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Check-In Cheating: Shopkick Retail Mobile System Easily Faked

Written by Evan Schuman
February 24th, 2011

Mobile retail check-in company Shopkick, which argued to retailers that only its mobile system could make sure that customers “are actually present within their store,” is getting hit by fraudsters. The result: Anyone is able to get points for visiting retailers, whether or not they actually did.

Shopkick systems sit in some of retail’s largest chains, including Best Buy, Target, Macy’s, Crate & Barrel, Sports Authority, American Eagle Outfitters and Wet Seal. That’s one reason why this issue is so potentially disruptive. The second reason is that this fraud effort is so extremely easy for consumers to do. It requires no jailbreaking of phones, no scripting or anything else. All consumers have to do is go to the fraudster’s Web site and play an MP3 file while their phones are nearby. The barrier to entry for this fraud is frighteningly low.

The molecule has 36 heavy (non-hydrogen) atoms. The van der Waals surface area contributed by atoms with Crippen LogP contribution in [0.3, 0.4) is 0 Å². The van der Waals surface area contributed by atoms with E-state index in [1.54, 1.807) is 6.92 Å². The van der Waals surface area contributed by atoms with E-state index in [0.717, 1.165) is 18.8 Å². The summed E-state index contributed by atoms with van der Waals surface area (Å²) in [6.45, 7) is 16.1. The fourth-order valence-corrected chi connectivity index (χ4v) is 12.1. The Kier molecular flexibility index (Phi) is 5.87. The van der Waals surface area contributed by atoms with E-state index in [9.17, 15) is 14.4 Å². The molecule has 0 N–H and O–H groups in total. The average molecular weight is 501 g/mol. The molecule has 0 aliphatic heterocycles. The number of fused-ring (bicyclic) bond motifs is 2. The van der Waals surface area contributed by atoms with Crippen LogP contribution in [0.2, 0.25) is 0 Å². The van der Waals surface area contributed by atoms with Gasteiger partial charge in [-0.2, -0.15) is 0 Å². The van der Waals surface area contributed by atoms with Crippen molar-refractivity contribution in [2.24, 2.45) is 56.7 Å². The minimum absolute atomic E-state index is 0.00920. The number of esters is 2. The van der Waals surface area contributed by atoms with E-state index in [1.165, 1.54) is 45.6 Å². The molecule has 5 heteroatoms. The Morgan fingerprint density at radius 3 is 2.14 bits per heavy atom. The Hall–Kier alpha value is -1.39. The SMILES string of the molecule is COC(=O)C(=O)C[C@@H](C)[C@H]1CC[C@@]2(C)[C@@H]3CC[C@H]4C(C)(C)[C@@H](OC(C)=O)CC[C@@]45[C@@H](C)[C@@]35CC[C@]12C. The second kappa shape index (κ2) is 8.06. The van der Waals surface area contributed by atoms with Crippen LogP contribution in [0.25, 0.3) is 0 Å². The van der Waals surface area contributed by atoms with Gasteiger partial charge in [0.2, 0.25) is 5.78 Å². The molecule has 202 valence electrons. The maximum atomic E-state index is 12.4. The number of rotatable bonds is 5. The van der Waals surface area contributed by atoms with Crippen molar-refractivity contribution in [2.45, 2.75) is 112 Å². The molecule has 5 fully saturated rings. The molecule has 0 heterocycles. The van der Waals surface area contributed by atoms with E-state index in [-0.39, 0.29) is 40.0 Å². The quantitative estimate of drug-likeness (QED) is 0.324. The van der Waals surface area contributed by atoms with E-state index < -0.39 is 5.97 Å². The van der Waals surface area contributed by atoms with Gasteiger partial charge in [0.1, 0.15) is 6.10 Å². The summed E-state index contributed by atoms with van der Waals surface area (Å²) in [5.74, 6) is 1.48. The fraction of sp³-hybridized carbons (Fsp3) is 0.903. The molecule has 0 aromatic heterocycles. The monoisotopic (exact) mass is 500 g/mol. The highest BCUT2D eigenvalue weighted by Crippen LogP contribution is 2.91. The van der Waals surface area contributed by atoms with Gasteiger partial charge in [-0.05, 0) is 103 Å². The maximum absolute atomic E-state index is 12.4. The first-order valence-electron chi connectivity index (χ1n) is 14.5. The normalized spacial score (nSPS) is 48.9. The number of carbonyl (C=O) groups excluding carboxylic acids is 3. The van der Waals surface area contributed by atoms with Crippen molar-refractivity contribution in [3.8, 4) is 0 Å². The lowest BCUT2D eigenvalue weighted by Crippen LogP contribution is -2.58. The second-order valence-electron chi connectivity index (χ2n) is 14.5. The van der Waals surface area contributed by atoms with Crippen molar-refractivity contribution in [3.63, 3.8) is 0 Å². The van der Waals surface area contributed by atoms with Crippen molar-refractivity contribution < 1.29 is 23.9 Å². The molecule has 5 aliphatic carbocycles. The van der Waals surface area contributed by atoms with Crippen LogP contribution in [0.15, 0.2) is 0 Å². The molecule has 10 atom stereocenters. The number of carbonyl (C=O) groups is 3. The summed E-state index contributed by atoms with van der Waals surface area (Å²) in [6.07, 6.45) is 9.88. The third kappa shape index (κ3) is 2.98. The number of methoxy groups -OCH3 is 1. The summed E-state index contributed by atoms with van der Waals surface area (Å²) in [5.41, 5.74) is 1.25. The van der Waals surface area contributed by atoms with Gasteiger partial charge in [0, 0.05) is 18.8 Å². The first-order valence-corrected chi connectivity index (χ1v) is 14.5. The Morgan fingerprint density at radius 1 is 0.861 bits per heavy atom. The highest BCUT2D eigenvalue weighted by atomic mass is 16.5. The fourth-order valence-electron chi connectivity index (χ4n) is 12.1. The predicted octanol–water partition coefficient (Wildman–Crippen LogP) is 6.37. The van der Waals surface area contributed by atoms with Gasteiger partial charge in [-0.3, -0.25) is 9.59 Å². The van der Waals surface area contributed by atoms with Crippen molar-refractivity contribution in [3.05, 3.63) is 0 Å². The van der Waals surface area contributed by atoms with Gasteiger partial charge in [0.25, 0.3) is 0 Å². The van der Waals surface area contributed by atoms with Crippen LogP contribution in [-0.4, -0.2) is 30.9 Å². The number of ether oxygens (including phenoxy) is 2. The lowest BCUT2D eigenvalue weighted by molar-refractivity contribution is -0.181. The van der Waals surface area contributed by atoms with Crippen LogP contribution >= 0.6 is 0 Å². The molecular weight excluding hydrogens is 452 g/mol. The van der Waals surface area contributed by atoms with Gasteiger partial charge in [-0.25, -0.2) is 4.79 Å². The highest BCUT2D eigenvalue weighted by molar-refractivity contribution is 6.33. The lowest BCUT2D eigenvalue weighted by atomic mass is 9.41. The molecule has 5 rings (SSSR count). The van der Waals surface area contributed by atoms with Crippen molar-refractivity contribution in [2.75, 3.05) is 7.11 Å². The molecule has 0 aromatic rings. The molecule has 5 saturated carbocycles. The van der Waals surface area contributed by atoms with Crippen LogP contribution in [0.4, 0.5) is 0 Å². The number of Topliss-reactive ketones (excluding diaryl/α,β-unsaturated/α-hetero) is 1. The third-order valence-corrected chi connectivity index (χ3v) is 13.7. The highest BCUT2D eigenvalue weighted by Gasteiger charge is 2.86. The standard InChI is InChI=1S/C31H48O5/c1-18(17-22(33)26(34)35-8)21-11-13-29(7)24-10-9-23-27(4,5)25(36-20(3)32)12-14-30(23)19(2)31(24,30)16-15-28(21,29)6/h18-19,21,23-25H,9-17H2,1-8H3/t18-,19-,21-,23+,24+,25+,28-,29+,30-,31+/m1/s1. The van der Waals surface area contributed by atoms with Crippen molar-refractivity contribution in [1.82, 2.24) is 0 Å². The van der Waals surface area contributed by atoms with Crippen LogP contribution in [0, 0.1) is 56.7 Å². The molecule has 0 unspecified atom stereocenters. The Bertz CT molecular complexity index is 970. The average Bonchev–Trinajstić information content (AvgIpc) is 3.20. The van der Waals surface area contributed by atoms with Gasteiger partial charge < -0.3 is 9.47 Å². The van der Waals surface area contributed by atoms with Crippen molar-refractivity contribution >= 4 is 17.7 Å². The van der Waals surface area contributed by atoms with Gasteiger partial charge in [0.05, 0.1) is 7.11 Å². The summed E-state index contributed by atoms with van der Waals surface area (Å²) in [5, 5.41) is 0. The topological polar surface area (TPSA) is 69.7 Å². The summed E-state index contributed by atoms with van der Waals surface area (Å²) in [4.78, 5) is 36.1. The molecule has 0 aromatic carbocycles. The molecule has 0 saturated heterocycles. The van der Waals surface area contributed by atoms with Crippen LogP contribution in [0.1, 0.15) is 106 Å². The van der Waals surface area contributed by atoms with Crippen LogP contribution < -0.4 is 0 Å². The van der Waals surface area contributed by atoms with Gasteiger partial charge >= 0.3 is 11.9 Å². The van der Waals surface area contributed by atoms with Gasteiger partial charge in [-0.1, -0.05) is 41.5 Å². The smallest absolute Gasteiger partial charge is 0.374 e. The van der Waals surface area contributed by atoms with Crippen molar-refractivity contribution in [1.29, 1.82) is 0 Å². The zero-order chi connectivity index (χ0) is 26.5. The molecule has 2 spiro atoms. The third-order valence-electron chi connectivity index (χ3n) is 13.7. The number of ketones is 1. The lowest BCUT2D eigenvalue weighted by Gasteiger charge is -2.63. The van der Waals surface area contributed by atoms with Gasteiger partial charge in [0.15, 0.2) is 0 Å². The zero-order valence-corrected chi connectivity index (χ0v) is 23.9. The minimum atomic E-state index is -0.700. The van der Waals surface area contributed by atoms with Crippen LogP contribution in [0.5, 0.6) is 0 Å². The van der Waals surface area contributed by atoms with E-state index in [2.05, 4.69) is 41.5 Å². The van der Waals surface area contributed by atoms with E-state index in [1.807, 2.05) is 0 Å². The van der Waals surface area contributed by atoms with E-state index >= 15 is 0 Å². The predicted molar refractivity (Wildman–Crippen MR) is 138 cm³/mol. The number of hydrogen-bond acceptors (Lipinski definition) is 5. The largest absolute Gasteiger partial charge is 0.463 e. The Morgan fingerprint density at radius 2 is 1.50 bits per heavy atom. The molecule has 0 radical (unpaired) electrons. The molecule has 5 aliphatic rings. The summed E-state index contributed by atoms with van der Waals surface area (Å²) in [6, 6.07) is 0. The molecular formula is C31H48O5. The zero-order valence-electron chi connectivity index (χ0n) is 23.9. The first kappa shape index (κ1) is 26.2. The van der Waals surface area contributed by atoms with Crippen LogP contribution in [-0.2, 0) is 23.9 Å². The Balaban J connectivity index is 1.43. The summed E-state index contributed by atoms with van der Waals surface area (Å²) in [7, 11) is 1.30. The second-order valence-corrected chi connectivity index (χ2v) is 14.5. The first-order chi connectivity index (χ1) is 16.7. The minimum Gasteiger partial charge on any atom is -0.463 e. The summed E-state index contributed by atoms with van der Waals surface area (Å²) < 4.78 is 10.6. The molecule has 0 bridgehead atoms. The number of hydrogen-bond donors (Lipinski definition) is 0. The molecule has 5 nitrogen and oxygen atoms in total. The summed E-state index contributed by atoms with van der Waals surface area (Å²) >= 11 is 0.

The bigger issue here, for retailers experimenting with various mobile strategies, is that this proves what pretty much everyone already knew: All of these mobile approaches have key security weaknesses, and the only way those weaknesses can be fully identified is to launch the services and let cyberthieves do their stuff.

In Shopkick’s case, faking a check-in is far easier than actually checking in. Each store has its own unique “Shopkick sound,” and some fraudsters have digitally recorded those sounds in the stores and then posted the collection on their Web sites, labeled by retailer and city. All a consumer has to do is choose a sound file in the appropriate city, click to play it and wait until the Shopkick app registers the sound and awards points.

Editor’s Note:

  • Page 1 of this Special Report covers The Fake And How It Works.
  • Page 2 covers GPS Problems
  • Page 3 covers Putting It Into Fraud Context
  • Page 4 covers Shopkick Defenses

    The fact that the sounds are unique to each location was supposed to be Shopkick’s key advantage. A key Shopkick marketing message has been that its approach is different from others who use a GPS approach to determining location. The problems with GPS approaches are twofold. First, it can’t get inside buildings, with very few exceptions. So this is a huge issue for malls and other indoor shopping locations. Second, the precision can be problematic, depending on where the store is.

    Michael Sajor, the chief technology officer at Ann Taylor who happens to be based in Manhattan, said New York City is a good example where the lack of GPS precision can be a big issue.


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